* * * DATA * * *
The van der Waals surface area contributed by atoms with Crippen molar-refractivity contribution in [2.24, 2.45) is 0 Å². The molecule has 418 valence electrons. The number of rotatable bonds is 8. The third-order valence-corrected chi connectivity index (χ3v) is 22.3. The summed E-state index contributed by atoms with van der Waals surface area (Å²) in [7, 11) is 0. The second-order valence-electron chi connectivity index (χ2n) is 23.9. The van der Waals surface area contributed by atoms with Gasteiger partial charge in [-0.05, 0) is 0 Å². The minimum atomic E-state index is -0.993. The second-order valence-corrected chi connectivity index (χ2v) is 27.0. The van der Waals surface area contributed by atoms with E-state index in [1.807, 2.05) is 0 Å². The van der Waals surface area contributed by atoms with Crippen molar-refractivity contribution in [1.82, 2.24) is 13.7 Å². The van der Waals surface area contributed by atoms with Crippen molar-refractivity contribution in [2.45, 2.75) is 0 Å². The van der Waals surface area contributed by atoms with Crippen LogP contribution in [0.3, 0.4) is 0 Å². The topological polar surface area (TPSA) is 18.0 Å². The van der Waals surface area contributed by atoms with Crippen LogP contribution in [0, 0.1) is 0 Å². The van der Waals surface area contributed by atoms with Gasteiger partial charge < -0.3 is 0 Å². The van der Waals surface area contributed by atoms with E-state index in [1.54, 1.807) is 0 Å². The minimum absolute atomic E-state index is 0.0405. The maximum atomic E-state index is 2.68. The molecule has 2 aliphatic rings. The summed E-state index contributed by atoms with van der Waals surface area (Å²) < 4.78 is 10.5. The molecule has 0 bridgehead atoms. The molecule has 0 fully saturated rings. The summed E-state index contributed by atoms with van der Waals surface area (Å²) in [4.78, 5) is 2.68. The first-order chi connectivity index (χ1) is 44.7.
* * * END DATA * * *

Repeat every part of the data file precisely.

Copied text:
The van der Waals surface area contributed by atoms with Crippen molar-refractivity contribution in [2.24, 2.45) is 0 Å². The molecule has 418 valence electrons. The number of rotatable bonds is 8. The third-order valence-corrected chi connectivity index (χ3v) is 22.3. The summed E-state index contributed by atoms with van der Waals surface area (Å²) in [7, 11) is 0. The second-order valence-electron chi connectivity index (χ2n) is 23.9. The van der Waals surface area contributed by atoms with Gasteiger partial charge in [-0.05, 0) is 0 Å². The minimum atomic E-state index is -0.993. The second-order valence-corrected chi connectivity index (χ2v) is 27.0. The van der Waals surface area contributed by atoms with E-state index in [1.807, 2.05) is 0 Å². The van der Waals surface area contributed by atoms with Crippen molar-refractivity contribution in [1.82, 2.24) is 13.7 Å². The van der Waals surface area contributed by atoms with Crippen molar-refractivity contribution in [2.45, 2.75) is 0 Å². The van der Waals surface area contributed by atoms with Crippen LogP contribution in [0.3, 0.4) is 0 Å². The topological polar surface area (TPSA) is 18.0 Å². The van der Waals surface area contributed by atoms with Crippen LogP contribution in [0, 0.1) is 0 Å². The van der Waals surface area contributed by atoms with Gasteiger partial charge < -0.3 is 0 Å². The van der Waals surface area contributed by atoms with E-state index in [1.54, 1.807) is 0 Å². The minimum absolute atomic E-state index is 0.0405. The maximum atomic E-state index is 2.68. The molecule has 2 aliphatic rings. The summed E-state index contributed by atoms with van der Waals surface area (Å²) < 4.78 is 10.5. The molecule has 0 bridgehead atoms. The molecule has 0 fully saturated rings. The summed E-state index contributed by atoms with van der Waals surface area (Å²) in [4.78, 5) is 2.68. The first-order chi connectivity index (χ1) is 44.7.